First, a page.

Our journey started in my homeland, Ecuador. We arrived in the capital Quito and from here we headed south to Loja, where the best arabica coffees are produced. The terrain is very mountainous and dramatic, which creates a lot of microclimates with altitudes ranging from 1000 to 2200 meter above sea level, ideal growing conditions for very unique coffees.
We have been dealing with a small cooperative for the past 6 years called Fapecafes. For the current season we are looking at selecting a few lots from them if the conditions allow it. The cooperative represents 4 primary producer organisations located in the towns of Palanda, Zumba, Quilanga and Espindola with around 1700 families directly involved in the production of organic coffee, most of them small holders with less than 2 ha of land.
It was a short visit but very productive. We cupped some of the first lots of the season and they were very promising and exciting, then we visited one of the most beautiful coffee producing areas, probably in the world, Vilcabamba the sacred valley also known as the longevity valley. Coffee growing conditions are excellent with very good soils and an average altitude around 1500m. We didn’t want to leave this place but we had already arranged to visit another producer group not far away from the border with Peru, in the town of Alamor. Here coffee is grown from 900m in a very abrupt terrain. Because of this, altitude is experienced in a very dramatic way, easily you move from 900 to 1500m just in one small farm.
From Alamor it took us just 2 hours to cross the border and continue our journey to northern Peru. The beauty of Ecuador was that we were able to travel to many places in a relatively short period of time as the distances are very short; now in Peru it is very common to travel for at least 8 hours usually to the main towns and another 3 hours to visit some of the producing areas. Indeed we arrived in Jaen, a city full of commercial activities related to coffee and rice. Here you will see that a lot of national and international companies have set their coffee mills and offices. In this city our supplier, Sol&Cafe runs a colleting point where all the coffee from their primary groups or associations located in the nearby areas is received and its quality is checked and evaluated before any payment is made for the coffee. Payment is made according to the quality of the beans received but the coop is bound to buy all the coffee that their primary groups deliver. This is one of the many benefits a member of Sol&Café receives; of course the lower grades are paid much less than the best qualities but there is a market for it, usually this coffee is for the local consumption. Because of this system it is possible to know all the details about every single farmer and what kind of quality they produce making the task of selecting unique coffees very simple. We have been working very closely with Sol&Café for the past 8 years to provide access and value added to the coffee produced by all its 56 primary groups mainly Fairtrade Organic and Rainforest certified. We were very excited last year when one of the coffees produced by a member of the coop ended up within the first 3 coffees in the national competition and within the top ten within the Rainforest Alliance Cupping for Quality. But of course, they know that there is still a lot of work to be done. We will be getting their coffees in the coming months as the season is just starting.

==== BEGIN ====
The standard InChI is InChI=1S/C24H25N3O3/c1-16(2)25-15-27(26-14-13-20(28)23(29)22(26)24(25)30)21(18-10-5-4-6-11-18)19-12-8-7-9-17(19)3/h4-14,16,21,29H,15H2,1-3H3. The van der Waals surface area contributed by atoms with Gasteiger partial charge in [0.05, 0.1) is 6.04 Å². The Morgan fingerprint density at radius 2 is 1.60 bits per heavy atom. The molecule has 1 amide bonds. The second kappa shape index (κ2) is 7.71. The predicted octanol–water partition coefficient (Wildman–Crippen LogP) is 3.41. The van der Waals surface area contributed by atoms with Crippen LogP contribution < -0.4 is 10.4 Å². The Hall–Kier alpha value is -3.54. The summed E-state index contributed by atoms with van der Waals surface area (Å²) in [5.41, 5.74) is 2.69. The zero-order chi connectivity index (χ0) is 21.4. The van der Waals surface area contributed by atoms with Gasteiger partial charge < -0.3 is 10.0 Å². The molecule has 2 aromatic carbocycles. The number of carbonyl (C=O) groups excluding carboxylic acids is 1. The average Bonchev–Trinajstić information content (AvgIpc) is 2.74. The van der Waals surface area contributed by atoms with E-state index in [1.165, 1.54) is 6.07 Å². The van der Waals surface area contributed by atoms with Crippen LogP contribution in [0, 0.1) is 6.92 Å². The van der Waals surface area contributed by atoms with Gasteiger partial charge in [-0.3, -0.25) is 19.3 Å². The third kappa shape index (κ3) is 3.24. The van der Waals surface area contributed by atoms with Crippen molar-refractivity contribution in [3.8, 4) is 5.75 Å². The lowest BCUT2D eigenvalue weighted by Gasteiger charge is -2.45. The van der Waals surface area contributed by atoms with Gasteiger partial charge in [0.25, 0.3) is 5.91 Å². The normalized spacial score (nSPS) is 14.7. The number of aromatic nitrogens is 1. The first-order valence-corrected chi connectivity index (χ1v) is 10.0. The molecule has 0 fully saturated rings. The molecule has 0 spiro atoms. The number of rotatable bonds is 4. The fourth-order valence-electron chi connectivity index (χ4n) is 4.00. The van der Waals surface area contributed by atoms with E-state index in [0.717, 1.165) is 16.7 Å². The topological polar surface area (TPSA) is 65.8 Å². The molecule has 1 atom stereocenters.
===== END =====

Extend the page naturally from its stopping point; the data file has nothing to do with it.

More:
This year a good number of coffee producers are facing very tough conditions due to the attack of roya, which has become a common problem in most of the producing countries of Central and South America. In Ecuador and Peru roya has taking its toll already, affecting the output of the crop. This year a reduction of 30 to 40% of the crop is expected compared to the previous year. It is worth mentioning that most of the coffee produced by the coops we work with in Ecuador and Peru is organic which has its limitations in the availability of suitable products to combat roya. Producers have to heavily rely on the resilience of the system to face this disease.
Many producers have blamed climate change for what is happening but the fact is that many of the coffee plantations that have been badly affected by roya were old and not well managed without appropriate pruning and fertilization. Basically producers are experiencing the aftermath of very high prices recorded between 2010 and 2011 where there was an incentive to look after the coffee plantations. As coffee prices have come down many farmers couldn’t keep up with the running cost. But some the producers are putting lot of faith in the future, planting/replanting more coffee with varietals that offer some protection against roya. Of course, every strategy used in the fight against roya has its pros and cons, varietals like Catimor and Castilla have been reported to have a slightly inferior cup attributes than until now very common varietals like Caturra, Bourbon, Pache and Typica.
We hope the decisions made by the producers are the best and in any way we will continue offering our support to them.